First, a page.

mrsscoob Mon 06-Dec-10 12:13:21

Yes they can check facebook pages I read an article in the paper once where they did just that.

glovesoflove Mon 06-Dec-10 12:22:17

I think you should have a chat with her about it, just pointing out you're worried that she could get in trouble. If it's common knowledge she only needs to piss somebody off and they will shop her and then she'll be up a certain creek without a certain implement, won't she.

Whilst disapproving of benefit fraud there are worse things and I understand the temptation having been on benefits (legit!) and very low incomes in the past myself. I doubt the DWP will start randomly checking fb but they might use it where there has been an allegation?

(Eagerly awaiting campaign to "dob in a tax evader" in prole stylee.)

cupofcoffee Mon 06-Dec-10 12:24:21

Leaving aside my opinions of what she is doing and sticking to the facebook issue....
I would guess they might look at it as part of a bigger picture/investigation but I would not think they could rely on it as the only evidence. After all you can post what you like on FB and it doesn't have to be true so a person could always say I was making it all up or living a make-believe life to impress my 'friends' or some such tale.

In any case though as your friend is not making it up then after getting an idea of what was going on I suspect that they could put it together with other evidence such as watching dp leave for work each day etc and then they would be caught out.

scottishmummy Mon 06-Dec-10 12:29:09

of course they check fb,corroborate and gather info from many sources

pastyeater Mon 06-Dec-10 12:39:53

They do spy on FB, have a word with your friend.

MissusScrooge Mon 06-Dec-10 12:40:13

i will also leave my opinions aside being a hardworking taxpaying family!!

people have lost their jobs from posting updates on their facebook page! i have a friend who worked in a large HR dept and they would regularly check fb pages when cv's came in!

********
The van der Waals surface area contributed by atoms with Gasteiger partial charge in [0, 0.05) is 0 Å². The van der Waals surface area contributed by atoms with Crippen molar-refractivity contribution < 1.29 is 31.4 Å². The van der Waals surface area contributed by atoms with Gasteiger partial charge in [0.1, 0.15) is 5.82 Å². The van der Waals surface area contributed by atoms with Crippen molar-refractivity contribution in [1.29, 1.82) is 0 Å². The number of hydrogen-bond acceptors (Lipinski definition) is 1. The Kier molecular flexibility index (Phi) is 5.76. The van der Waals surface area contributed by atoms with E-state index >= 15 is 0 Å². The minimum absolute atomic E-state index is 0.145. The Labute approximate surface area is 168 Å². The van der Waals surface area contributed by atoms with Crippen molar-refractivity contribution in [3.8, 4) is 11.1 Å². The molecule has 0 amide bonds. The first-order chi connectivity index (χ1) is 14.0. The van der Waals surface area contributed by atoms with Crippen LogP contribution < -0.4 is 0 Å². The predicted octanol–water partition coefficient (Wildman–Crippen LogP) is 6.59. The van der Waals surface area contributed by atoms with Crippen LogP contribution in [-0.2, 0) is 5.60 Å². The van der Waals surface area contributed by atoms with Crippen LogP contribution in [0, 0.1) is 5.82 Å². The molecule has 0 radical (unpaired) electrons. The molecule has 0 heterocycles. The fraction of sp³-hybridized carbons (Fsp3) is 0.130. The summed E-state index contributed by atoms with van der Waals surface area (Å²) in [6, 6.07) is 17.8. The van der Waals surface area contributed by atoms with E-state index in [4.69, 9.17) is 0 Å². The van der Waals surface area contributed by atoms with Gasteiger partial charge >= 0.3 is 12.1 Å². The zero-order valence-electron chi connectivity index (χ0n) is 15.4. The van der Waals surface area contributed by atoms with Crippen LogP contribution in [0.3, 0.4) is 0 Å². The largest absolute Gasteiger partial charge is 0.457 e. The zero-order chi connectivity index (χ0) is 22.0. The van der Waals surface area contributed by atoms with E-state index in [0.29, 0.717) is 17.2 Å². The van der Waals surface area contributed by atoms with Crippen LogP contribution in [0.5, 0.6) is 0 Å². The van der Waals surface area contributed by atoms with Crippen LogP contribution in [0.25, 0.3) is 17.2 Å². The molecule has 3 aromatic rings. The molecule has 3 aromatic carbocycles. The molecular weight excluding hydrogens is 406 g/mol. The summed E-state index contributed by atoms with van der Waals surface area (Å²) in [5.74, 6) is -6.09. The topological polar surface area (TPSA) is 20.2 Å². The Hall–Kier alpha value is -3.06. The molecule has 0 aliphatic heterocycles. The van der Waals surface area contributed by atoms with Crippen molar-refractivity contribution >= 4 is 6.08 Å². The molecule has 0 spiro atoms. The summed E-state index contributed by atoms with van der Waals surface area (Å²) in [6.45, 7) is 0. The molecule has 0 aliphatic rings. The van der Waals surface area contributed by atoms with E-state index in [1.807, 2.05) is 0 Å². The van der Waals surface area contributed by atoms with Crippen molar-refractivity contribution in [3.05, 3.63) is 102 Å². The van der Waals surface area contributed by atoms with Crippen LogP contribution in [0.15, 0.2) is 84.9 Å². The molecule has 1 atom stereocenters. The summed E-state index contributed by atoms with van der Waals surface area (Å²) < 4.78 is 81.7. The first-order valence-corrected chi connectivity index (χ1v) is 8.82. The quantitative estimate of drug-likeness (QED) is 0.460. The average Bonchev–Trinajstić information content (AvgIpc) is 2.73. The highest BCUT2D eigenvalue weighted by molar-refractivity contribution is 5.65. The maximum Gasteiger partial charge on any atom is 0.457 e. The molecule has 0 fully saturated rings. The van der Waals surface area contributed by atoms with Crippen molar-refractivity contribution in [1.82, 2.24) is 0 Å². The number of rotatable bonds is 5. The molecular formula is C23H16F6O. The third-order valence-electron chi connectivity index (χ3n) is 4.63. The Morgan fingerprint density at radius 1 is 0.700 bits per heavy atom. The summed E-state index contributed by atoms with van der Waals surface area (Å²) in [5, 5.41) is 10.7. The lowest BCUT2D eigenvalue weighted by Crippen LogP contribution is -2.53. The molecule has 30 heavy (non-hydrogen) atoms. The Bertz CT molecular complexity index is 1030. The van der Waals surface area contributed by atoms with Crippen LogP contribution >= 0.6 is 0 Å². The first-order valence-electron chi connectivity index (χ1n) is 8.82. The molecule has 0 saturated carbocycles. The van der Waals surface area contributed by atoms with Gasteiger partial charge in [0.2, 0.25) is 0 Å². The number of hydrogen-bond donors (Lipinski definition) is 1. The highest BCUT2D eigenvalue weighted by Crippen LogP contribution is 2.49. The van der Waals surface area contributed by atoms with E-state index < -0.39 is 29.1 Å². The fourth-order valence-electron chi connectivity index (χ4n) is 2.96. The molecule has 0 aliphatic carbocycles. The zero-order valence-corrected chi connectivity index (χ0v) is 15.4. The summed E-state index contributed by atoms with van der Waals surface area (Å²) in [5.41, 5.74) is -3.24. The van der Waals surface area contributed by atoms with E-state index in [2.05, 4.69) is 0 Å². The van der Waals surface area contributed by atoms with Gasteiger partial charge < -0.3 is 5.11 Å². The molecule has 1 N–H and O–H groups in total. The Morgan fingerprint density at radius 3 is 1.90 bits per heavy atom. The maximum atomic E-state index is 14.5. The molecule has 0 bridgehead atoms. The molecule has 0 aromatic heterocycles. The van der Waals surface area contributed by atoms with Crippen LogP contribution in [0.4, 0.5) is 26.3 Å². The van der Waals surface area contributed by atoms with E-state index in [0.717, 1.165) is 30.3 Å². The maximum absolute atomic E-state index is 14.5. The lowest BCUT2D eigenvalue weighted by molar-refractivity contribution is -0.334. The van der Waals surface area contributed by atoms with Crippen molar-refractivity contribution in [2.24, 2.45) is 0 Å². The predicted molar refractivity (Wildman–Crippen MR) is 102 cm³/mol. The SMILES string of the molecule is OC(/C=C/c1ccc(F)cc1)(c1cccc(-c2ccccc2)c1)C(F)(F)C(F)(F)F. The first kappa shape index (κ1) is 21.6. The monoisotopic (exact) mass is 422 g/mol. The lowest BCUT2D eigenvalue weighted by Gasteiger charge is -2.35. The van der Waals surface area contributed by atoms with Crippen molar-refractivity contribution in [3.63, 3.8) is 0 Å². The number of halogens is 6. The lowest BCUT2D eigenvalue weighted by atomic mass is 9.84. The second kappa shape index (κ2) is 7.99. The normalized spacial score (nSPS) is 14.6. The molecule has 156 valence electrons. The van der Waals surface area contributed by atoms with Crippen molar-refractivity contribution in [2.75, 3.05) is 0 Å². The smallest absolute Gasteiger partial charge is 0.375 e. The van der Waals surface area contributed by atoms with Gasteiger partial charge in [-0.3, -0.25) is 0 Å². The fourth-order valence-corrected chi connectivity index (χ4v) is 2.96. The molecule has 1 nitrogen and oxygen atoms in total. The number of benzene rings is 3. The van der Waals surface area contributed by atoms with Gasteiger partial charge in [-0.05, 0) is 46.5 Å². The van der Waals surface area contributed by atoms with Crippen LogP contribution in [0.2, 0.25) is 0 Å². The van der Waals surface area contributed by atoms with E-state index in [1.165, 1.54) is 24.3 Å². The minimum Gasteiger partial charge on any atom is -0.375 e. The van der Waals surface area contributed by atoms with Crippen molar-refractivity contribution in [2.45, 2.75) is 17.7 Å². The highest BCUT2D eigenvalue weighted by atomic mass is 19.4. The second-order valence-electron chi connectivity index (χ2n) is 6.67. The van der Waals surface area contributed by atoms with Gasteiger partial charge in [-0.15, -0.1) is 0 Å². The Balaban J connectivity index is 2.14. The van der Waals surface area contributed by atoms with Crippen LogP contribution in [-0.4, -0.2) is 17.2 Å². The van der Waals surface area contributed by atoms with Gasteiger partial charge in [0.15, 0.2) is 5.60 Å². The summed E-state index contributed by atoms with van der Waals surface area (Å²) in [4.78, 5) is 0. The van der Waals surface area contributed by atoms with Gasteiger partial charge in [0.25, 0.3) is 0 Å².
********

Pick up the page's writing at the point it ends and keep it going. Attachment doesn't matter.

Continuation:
personally i wouldn't get involved, they've made their bed!

GypsyMoth Mon 06-Dec-10 12:41:51

how many people would add the dss (or whatever they are called) as a friend though??? confused

alot of profiles are locked down

GypsyMoth Mon 06-Dec-10 12:42:21

also,how would they know they had got correct profile?

Georgimama Mon 06-Dec-10 12:46:49

If her profile isn't public they would struggle (not if someone printed it off and sent it to them though). You'd be amazed however how many people have public pages displaying copious amounts of information about themselves, despite going to great lengths to project an entirely different image (I'm thinking of various parties to divorce/children's matters I have encountered - it's not clever for the absent father to claim that the resident mother is making false claims in her court docs about comments he has allegedly made about her, and then have a FB page open for all to search calling her an effing c etc). People are quite stupid, all in all.

pastyeater Mon 06-Dec-10 12:54:17

FB can still be hacked into even with all your privacy settings on. I am also amazed what people put on there. I would advise anyone to only post things they are happy for the whole world to know.

BaroqinAroundTheChristmasTree Mon 06-Dec-10 13:04:40

Ilovetiffany - they wouldn't have to add the DSS (DWP) - they only need to add a "friend" who decides they don't like what they see, or a friend who shows one of their friends - who then dobs them in.

Or they could just be really silly have have their profile open to everyone.

MerrilyDefective Mon 06-Dec-10 13:08:02

huffypuffymummy...what did you report her for?
I mean what do you know that she has done wrong?

BaroqinAroundTheChristmasTree Mon 06-Dec-10 13:13:47

yes I'm intrigued about the mum this morning that was reported too.

missnamechange Mon 06-Dec-10 17:58:55

me too

interesting comments from everyone btw.

BaroqinAroundTheChristmasTree Mon 06-Dec-10 18:00:33

FWIW - I would (and have in the past) reported someone if I knew for sure they were committing fraud.

but from what huffy described I'm really struggling to see where the evidence is

dietcokesholidaysarecoming Mon 06-Dec-10 18:09:27

Yes they could and I hope she has the sense to stop claiming.

The checking of a facebook page would require a special order being made which would mean fraud/ poss police involvement.

KatieScarlett2833 Mon 06-Dec-10 18:11:44

Yes they do